A theoretical increase in infants' hepatic vitamin A is realized using a supplemented lactating sow model

Kristina L. Penniston, Ashley R. Valentine, Sherry A. Tanumihardjo

Research output: Contribution to journalArticlepeer-review

18 Scopus citations

Abstract

Vitamin A deficiency (VAD) is a public health problem affecting millions in developing nations. Supplementation for lactating women, whose needs are high, involves large oral doses of the preformed vitamin. The safety Land efficacy of these doses has been inadequately studied. Lactating women typically receive 210 μmol of retinyl ester during early lactation, but 420 μmol has also been administered. If larger doses of vitamin A are not significantly more effective in preventing VAD in mothers and infants, then smaller doses would be recommended. We therefore examined the vitamin A concentration of milk from lactating sows (n = 15) that were provided two different doses of vitamin A (i.e., 1050 or 2100 μmol, n = 6/group) or corn oil (n = 3), corresponding to doses given women on the basis of body weight. Compared with controls, an overall significant treatment effect was found (P = 0.0019), but there was no difference in milk concentration between treatment groups. Theoretically, applying the mean milk vitamin A concentrations of the groups through 12 h and values to 48 h from 4 sows, we estimate that an infant of a supplemented mother could realize an increase of +0.08 or 0.16 μmol/g liver from the low or high dose, respectively.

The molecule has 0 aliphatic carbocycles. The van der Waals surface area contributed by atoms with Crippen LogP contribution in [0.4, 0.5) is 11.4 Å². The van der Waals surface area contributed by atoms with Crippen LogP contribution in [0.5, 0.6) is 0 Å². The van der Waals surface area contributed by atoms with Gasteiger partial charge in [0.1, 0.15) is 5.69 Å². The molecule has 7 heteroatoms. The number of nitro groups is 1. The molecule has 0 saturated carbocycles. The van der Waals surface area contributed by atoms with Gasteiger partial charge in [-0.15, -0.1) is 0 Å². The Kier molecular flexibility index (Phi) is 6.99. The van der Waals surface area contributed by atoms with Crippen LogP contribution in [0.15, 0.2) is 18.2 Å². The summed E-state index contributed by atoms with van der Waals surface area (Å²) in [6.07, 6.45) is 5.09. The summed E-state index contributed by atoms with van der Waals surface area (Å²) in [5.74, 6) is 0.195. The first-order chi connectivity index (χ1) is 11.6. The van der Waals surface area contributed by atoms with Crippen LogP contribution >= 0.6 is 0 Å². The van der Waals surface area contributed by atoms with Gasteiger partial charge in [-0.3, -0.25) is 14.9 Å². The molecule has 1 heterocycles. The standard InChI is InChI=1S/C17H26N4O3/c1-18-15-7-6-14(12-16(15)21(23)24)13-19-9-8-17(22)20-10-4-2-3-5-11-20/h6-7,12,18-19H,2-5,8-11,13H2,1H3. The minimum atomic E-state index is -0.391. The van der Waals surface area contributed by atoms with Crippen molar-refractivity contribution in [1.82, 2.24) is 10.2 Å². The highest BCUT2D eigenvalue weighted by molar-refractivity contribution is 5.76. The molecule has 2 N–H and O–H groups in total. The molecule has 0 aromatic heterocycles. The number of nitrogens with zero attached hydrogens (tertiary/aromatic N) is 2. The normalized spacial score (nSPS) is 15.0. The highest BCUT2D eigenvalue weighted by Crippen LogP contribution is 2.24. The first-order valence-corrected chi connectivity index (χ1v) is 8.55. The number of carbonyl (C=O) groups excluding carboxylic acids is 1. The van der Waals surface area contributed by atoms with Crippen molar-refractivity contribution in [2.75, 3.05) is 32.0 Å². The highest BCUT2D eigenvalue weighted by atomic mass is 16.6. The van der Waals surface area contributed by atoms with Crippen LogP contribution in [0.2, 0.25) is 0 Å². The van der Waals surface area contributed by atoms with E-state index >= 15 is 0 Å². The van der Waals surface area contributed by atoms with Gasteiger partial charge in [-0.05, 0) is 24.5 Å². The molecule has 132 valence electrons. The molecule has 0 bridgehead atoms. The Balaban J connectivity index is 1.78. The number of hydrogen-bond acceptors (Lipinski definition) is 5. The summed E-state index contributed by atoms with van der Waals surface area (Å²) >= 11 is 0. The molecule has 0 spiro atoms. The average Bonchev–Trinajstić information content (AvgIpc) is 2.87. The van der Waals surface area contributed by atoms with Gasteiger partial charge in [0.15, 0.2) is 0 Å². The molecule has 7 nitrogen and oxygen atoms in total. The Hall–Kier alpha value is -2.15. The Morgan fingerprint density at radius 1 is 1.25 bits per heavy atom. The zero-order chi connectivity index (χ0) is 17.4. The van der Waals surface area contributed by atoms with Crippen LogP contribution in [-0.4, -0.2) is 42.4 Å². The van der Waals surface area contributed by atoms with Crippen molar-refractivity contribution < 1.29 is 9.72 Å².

Original languageEnglish (US)
Pages (from-to)1139-1142
Number of pages4
JournalJournal of Nutrition
Volume133
Issue number4
DOIs
StatePublished - Apr 1 2003
Externally publishedYes

Keywords

  • Milk
  • Retinyl ester
  • Sows
  • Vitamin A
  • Vitamin A supplementation

ASJC Scopus subject areas

  • Medicine (miscellaneous)
  • Nutrition and Dietetics

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